Our second example of a cost estimate is for the construction of an embankment and roadway. Once again, the example is oversimplified but still includes the basic concepts. In this example, the result of our effort will be a series of unit prices for each of the specified bid items, as required by the tender instructions. These unit prices, multiplied by their respective quantities, will determine the total tender price, which will be compared with those from other tenderers. Our approach will be to calculate the total tender price using methods similar to those employed for the previous example, to allocate that total to each of the various bid items and to divide by the respective estimated quantities to determine the unit prices.
The tender documents would include a schedule of quantities such as those shown in Table 4.2. It is important to understand that the items listed here are the only items for which the owner will pay. Thus all project expenses not included under the listed items must somehow be channelled into the unit prices for the listed items. If the contractor’s proposal is accepted by the owner, its payments will be based on the actual quantities installed multiplied by their respective unit prices, as explained in Chapter 2. The estimated quantities are used only to determine a total tender price and thus compare the tender prices from each tenderer.
Table 4.3 shows the cost estimate for the project whose quantities are listed in Table 4.2. First, we develop the direct costs for each of the 11 pay items. Note that the contractor intends to perform clearing and grubbing, earthwork, culvert piping and geotextile installation with its own forces and subcontract the paving, signage and traffic marking.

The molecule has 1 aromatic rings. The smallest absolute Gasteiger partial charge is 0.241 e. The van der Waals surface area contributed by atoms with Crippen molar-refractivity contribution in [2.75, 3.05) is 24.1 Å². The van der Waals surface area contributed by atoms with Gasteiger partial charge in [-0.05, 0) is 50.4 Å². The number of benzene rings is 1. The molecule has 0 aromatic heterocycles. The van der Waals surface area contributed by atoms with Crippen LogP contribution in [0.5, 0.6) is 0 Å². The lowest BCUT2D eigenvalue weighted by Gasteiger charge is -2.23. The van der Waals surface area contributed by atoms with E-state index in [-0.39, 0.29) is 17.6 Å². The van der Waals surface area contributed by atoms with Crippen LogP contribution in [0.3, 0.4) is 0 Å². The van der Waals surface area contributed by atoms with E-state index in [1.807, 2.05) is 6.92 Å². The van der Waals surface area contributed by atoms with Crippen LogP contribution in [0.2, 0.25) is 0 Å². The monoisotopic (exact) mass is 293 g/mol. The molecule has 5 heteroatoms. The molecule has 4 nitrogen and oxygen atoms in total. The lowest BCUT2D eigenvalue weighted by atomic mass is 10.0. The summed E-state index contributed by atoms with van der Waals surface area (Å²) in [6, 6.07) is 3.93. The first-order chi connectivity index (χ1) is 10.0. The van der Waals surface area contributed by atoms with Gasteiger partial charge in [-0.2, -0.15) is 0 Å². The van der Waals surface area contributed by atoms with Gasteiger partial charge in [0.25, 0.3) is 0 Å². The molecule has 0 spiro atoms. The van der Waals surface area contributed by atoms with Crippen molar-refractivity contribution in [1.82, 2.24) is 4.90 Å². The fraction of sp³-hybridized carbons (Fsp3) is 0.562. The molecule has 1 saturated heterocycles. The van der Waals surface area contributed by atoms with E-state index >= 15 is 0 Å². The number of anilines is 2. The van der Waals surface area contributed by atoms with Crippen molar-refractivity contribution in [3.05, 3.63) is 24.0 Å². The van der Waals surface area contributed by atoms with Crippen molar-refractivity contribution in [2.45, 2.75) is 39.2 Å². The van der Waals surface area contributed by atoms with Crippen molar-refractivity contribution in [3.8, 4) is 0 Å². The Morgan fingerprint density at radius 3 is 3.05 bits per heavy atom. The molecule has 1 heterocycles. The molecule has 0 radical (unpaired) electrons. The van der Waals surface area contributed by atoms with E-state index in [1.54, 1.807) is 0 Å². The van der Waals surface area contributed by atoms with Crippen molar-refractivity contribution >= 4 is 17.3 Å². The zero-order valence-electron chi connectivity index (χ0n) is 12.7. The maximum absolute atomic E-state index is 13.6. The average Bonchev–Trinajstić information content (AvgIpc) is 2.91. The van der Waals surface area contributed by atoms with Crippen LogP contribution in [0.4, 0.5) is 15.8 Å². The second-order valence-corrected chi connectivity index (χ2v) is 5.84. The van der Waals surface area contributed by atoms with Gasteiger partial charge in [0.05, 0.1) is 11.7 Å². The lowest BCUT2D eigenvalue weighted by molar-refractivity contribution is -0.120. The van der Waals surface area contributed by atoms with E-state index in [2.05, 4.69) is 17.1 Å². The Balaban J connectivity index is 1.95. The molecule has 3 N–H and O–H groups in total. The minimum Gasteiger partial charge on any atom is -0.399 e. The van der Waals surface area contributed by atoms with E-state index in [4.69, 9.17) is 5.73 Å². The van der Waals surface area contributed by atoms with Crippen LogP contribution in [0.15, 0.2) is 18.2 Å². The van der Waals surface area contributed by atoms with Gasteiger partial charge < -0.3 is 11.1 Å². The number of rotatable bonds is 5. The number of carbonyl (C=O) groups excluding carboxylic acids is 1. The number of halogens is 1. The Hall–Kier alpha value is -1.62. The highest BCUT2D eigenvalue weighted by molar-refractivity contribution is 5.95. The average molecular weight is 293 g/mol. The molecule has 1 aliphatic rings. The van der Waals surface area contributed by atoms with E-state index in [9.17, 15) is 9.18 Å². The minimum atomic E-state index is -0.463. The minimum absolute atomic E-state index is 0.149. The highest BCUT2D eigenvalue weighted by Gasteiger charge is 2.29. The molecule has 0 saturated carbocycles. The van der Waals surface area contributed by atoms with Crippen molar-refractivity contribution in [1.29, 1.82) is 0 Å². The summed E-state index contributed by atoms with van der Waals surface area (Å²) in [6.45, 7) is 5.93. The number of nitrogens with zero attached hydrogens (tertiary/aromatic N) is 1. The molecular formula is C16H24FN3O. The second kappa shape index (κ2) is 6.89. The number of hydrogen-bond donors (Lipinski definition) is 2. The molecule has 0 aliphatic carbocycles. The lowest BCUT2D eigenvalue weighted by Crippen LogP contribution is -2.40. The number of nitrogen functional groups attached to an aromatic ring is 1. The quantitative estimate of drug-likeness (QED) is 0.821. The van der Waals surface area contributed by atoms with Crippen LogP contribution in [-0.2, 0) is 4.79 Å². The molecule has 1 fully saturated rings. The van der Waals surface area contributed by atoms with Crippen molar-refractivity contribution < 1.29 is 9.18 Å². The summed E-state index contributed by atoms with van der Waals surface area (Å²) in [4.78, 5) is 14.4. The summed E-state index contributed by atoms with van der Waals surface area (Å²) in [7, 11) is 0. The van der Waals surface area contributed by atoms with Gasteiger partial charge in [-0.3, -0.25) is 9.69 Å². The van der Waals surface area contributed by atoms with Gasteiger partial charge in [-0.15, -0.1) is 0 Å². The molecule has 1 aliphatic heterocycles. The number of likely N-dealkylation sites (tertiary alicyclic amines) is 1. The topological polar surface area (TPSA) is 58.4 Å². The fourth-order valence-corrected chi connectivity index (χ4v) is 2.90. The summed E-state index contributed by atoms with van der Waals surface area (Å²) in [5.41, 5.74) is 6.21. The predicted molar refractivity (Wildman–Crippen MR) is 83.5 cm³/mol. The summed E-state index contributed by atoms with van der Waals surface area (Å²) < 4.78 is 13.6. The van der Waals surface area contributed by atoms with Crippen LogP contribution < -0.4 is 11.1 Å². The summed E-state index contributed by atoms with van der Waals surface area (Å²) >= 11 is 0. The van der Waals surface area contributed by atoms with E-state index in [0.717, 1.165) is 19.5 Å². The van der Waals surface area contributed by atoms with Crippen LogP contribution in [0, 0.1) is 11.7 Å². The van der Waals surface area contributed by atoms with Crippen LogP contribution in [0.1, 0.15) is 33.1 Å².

For each element of direct cost, we compile a cost estimate. The contractor’s cost records may contain sufficient unit cost information to allow simply multiplying that unit cost by the estimated quantity. Clearing and grubbing might be an example of this approach. In other cases, the item’s cost may be developed as a combination of several different components, each with its unit costs. For example, the material cost for corrugated steel pipe might be a combination of the costs of pipe, connectors, bedding material and hardware, even though the pay item is based solely on length of pipe. Another approach is to conduct an analysis of the work’s details, setting forth, in the case of labour, the estimated time required, based on crew size and productivity and the cost per hour or day. The labour involved in base course installation might include studies of loading, hauling, dumping, spreading, watering, compacting and final grading. Whatever method is used, we arrive at a direct cost for each element of each item. In the case of aggregate base course, for example, the estimated direct costs are US$ 201 662, based on US$ 40 364 for labour and US$ 161 298 for material. In this example, we have elected to show equipment costs as a single item, rather than as an element of each item. We noted this approach in our previous discussion of equipment costs. The rationale in this case might be that we expect our equipment fleet to be assigned to the project for its duration or specified periods within its duration and the project will be responsible for the fleet’s costs continuously during the time the equipment is on the job. We thus calculate these costs based on their cost per time (say, per month) and the duration each is expected to be assigned to the project. In our example, the total of the direct costs (excluding equipment) for all pay items is US$ 903 968. However, there are other costs that relate directly to construction operations. Whether they are classified as direct or overhead costs may be arguable, but in any case, they must be included in our cost estimate! For this project, we expect to have mobilisation, surveying and layout, traffic control and demobilisation expenses in the amounts shown. Because no pay items include these expenses, we will allocate them to the items in a process to be explained shortly. The subtotal for all direct costs is US$ 1 291 132. To this subtotal we add costs for site overhead, general overhead, profit and contingency, bonds and sales tax, in a manner similar (though not in the same order) to that explained for our lump-sum estimate. The ‘bottom line’ total tender price is US$ 1 711 743. If this were a lump-sum tender, we would submit this single number as our proposed price. However, in the case of a unit-price (measure-and-value) tender, we also furnish unit prices for each item listed in the schedule of quantities. The final steps in our calculations result in unit prices for each of the 11 items which, when multiplied by their respective estimated quantities, give a sum equal, or nearly equal, to US$ 1 711 743. One way to approach the task is to allocate the sum of all the amounts below the US$ 903 968 of direct costs in Table 4.3 to each of the 11 items in proportion to that item’s listed direct cost. The amount to be added is the difference between the total tender price of US$ 1 711 743 and the US$ 903 968 of direct costs, or US$ 807 775. To accomplish this calculation, we find the ratio of US$ 1 711 743 to US$ 903 968, or 1.893588 and multiply that ratio by the direct cost for each item to arrive at the ‘tender total’ for the item. In the case of unclassified excavation, the calculation is (US$ 77 406)(1.893588) = US$ 146 575. As shown in Table 4.3, the total of these 11 ‘tender totals’ is our total tender price of US$ 1 711 743, as expected. Finally, we divide each tender total by its respective estimated quantity to find its unit price. Because the unit price has been derived in this fashion, the total price in our tender, which shows unit prices multiplied by their estimated quantities, will give the desired total tender price. Table 4.4 summarises the results of the various calculations in Table 4.3; the pricing section of the contractor’s tender would consist essentially of the information in Table 4.4. Note that rounding of the unit prices to the nearest US$ 0.01, as would be required in a tender offer, results in some minor differences between the 11 ‘tender total’ numbers in Table 4.3 and the ‘estimated amounts’ in Table 4.4, although the final tender price, at US$ 1 711 741.50, is remarkably close to our target of US$ 1 711 743. The calculations explained above are an example of ‘balanced’ unit-price tendering, in which the allocations of the various overheads and other non-direct charges are allocated proportionately to each tender item’s direct cost. There are a variety of other ways we could split the total tender price of US$ 1 711 743 among the 11 items and still arrive at the desired total. For example, we could reduce the amount for asphalt concrete by US$ 10 000 and add an equal amount to the clearing and grubbing item. The resulting unit prices would be US$ 23 434 per hectare and US$ 126.22 per tonne. This practice of ‘unbalanced’ tendering might be used by a contractor interested in increasing its cash flow early in the project by receiving higher revenue on clearing and grubbing; note that the total revenue is unchanged, assuming the actual quantities are the same as the estimated quantities. A contractor might also employ unbalanced tendering if it believed the actual quantities for some items were going to be different than estimated. (This is a good reason to perform independent calculations to check the quantities furnished in the schedule of quantities.) Items whose quantities were expected to be higher than estimated would be assigned higher than proportional unit prices, while those anticipated to be lower than estimated would have their unit prices reduced. An exercise at the end of this chapter demonstrates this effect. Caution is advised in using unbalanced tendering for this latter purpose; if the actual quantities are not as anticipated, the results may be unfavourable.